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Rafael Andrew Villanueva

C++ books for Beginners.

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What are good beginner books for c++?

I'm familiar with c++ already but, would like to go back to the basics then slowly take my way up again to advance c++ programming then move to game programming.

Help me up please :). Feel free to post your awesome books that you begin with c++ and your review about the book!

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I recommend xoax beginner tutorials. But when you finish those you should probably still read thinking in C++, because he doesn't cover some important features and doesn't go very in depth with more advanced features (std::vector && std::string). After that, you should probably read the official documentation for SFML And then moving on to gamefromscratch tutorials.

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Thanks for the reply guys.

@jbadams : Yes, I'm planning to get that c++ Primer 5th edition but, I don't plan on getting the 6th. I heard it was terrible :3. And also after reading Primer, 5th I'm 100% sure going for the Effective C++ book since I've heard so many great things about this and almost everyone recommends it here on gamedev. Thanks for your suggestion :).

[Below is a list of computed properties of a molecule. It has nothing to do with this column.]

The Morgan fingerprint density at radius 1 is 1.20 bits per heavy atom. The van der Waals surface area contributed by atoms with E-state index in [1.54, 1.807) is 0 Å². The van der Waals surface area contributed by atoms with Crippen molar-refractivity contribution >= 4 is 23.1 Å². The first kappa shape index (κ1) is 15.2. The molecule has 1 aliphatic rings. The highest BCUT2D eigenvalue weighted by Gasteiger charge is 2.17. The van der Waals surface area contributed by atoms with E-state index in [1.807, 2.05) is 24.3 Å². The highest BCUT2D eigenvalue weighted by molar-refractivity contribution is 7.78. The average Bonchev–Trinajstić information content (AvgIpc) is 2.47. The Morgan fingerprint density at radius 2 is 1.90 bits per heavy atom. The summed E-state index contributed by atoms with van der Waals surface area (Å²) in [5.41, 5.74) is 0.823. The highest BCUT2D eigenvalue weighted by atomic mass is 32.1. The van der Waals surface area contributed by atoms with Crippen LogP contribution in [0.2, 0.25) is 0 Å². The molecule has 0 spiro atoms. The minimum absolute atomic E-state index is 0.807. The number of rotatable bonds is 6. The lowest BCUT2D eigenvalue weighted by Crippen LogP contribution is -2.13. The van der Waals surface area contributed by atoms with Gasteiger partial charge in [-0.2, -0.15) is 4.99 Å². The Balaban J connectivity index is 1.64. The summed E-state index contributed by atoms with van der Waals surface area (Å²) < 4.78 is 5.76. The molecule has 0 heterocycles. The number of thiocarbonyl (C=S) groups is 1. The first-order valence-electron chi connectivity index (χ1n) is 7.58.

@superman3275 : Hm, that xoax is very interesting :). I'm going to check it out. And thanks for that thinking in C++ recommendation. I'll download it now :).

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@jbadams : Yes, I'm planning to get that c++ Primer 5th edition but, I don't plan on getting the 6th. I heard it was terrible :3


I think you're thinking about two different books :-)
To clarify:
- the awesome one: C++ Primer (5th Edition) by Stanley B. Lippman, Josée Lajoie, Barbara E. Moo // Publisher: Addison-Wesley Professional; 5 edition (August 16, 2012)
- the terrible one: C++ Primer Plus (6th Edition) by Stephen Prata // Publisher: Addison-Wesley Professional; 6 edition (October 28, 2011)

They're named confusingly similarly, but they couldn't be more different. For instance, the Prata's book introduces C-style arrays before introducing std::vector and uses C-style raw pointers & manual memory allocation before using smart pointers. This is especially hurtful for beginners, since it can be a source of bad habits and can be understood as (incorrectly) suggesting that STL-based material is somehow "more advanced" (which couldn't be more wrong, it's actually way easier and user-friendlier); beginners shouldn't be using the C-style stuff anyway, definitely not as the first choice. (That's not to say that the C++ Primer doesn't cover those topics -- it does, and the coverage is quite good too (with the important caveats mentioned, etc.), and in does it in the proper order). Edited by Matt-D

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